Story Source:

The above story is based on materials provided by National Oceanic And Atmospheric Administration. Note: Materials may be edited for content and length.


Cite This Page:

National Oceanic And Atmospheric Administration. "Why Is Arctic Sea Ice Melting Faster Than Predicted? NOAA Probing Arctic Pollution." ScienceDaily. ScienceDaily, 9 April 2008. <www.sciencedaily.com/releases/2008/04/080407132120.htm>.
National Oceanic And Atmospheric Administration. (2008, April 9). Why Is Arctic Sea Ice Melting Faster Than Predicted? NOAA Probing Arctic Pollution. ScienceDaily. Retrieved October 22, 2014 from www.sciencedaily.com/releases/2008/04/080407132120.htm
National Oceanic And Atmospheric Administration. "Why Is Arctic Sea Ice Melting Faster Than Predicted? NOAA Probing Arctic Pollution." ScienceDaily. www.sciencedaily.com/releases/2008/04/080407132120.htm (accessed October 22, 2014).

Share This



More Earth & Climate News

Wednesday, October 22, 2014

Featured Research

from universities, journals, and other organizations


Featured Videos

from AP, Reuters, AFP, and other news services

San Diego Zoo's White Rhinos Provide Hope for the Critically Endangered Species

San Diego Zoo's White Rhinos Provide Hope for the Critically Endangered Species

Reuters - Light News Video Online (Oct. 22, 2014) — The pair of rare white northern rhinos bring hope for their species as only six remain in the world. Elly Park reports. Video provided by Reuters
Powered by NewsLook.com
Trick-or-Treating Banned Because of Polar Bears

Trick-or-Treating Banned Because of Polar Bears

Buzz60 (Oct. 21, 2014) — Mother Nature is pulling a trick on the kids of Arviat, Canada. As Mara Montalbano (@maramontalbano) tells us, the effects of global warming caused the town to ban trick-or-treating this Halloween. Video provided by Buzz60
Powered by NewsLook.com
Traditional Farming Methods Gaining Ground in Mali

Traditional Farming Methods Gaining Ground in Mali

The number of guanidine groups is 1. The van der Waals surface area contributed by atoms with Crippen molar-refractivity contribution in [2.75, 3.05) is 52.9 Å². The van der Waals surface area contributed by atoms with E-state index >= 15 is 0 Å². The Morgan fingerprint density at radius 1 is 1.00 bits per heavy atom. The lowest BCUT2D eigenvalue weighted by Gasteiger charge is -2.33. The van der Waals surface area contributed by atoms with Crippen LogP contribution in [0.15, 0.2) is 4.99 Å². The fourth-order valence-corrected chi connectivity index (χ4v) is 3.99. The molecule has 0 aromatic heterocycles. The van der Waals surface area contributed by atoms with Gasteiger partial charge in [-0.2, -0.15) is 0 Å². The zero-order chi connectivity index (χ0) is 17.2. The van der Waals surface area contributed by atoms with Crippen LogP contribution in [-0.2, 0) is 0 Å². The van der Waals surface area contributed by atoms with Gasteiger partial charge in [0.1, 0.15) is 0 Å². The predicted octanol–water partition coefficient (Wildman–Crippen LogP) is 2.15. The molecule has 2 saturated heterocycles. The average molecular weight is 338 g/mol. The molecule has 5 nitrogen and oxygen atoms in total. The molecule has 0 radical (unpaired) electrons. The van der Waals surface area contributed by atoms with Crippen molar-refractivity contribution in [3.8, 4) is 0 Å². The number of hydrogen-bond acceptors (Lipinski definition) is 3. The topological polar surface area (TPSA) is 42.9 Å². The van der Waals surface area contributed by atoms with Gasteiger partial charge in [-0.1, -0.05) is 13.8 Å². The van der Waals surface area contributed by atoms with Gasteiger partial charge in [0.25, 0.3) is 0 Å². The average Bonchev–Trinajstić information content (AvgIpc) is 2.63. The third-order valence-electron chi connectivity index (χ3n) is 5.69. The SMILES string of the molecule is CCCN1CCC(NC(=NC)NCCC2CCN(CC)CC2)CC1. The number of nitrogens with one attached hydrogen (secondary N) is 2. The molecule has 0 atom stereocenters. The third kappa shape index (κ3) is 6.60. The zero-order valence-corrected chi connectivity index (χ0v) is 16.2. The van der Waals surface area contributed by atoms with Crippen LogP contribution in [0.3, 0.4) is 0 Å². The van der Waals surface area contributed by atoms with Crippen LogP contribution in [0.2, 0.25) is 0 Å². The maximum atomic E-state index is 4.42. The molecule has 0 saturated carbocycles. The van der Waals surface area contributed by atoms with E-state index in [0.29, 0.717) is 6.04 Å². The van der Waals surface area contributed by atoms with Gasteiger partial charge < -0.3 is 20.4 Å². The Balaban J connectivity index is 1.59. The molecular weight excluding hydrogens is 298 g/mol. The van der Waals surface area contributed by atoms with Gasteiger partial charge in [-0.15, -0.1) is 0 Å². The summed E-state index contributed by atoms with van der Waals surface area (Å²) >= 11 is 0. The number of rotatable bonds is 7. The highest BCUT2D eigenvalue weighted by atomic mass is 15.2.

AFP (Oct. 20, 2014) — He is leading a one man agricultural revolution in Mali - Oumar Diatabe uses traditional farming methods to get the most out of his land and is teaching others across the country how to do the same. Duration: 01:44 Video provided by AFP
Powered by NewsLook.com
How Detroit's Money Woes Led To U.N.-Condemned Water Cutoffs

How Detroit's Money Woes Led To U.N.-Condemned Water Cutoffs

Newsy (Oct. 20, 2014) — The United Nations says water is a human right, but should it be free? Detroit has cut off water to residents who can't pay, and the U.N. isn't happy. Video provided by Newsy
Powered by NewsLook.com

Search ScienceDaily

Number of stories in archives: 140,361

Find with keyword(s):
 
Enter a keyword or phrase to search ScienceDaily for related topics and research stories.

Save/Print:
Share:  

Breaking News:

Strange & Offbeat Stories

 

Plants & Animals

Earth & Climate

Fossils & Ruins

In Other News

... from NewsDaily.com

Science News

Health News

Environment News

Technology News



Save/Print:
Share:  

Free Subscriptions


Get the latest science news with ScienceDaily's free email newsletters, updated daily and weekly. Or view hourly updated newsfeeds in your RSS reader:

Get Social & Mobile


Keep up to date with the latest news from ScienceDaily via social networks and mobile apps:

Have Feedback?


Tell us what you think of ScienceDaily -- we welcome both positive and negative comments. Have any problems using the site? Questions?
Mobile iPhone Android Web
Follow Facebook Twitter Google+
Subscribe RSS Feeds Email Newsletters
Latest Headlines Health & Medicine Mind & Brain Space & Time Matter & Energy Computers & Math Plants & Animals Earth & Climate Fossils & Ruins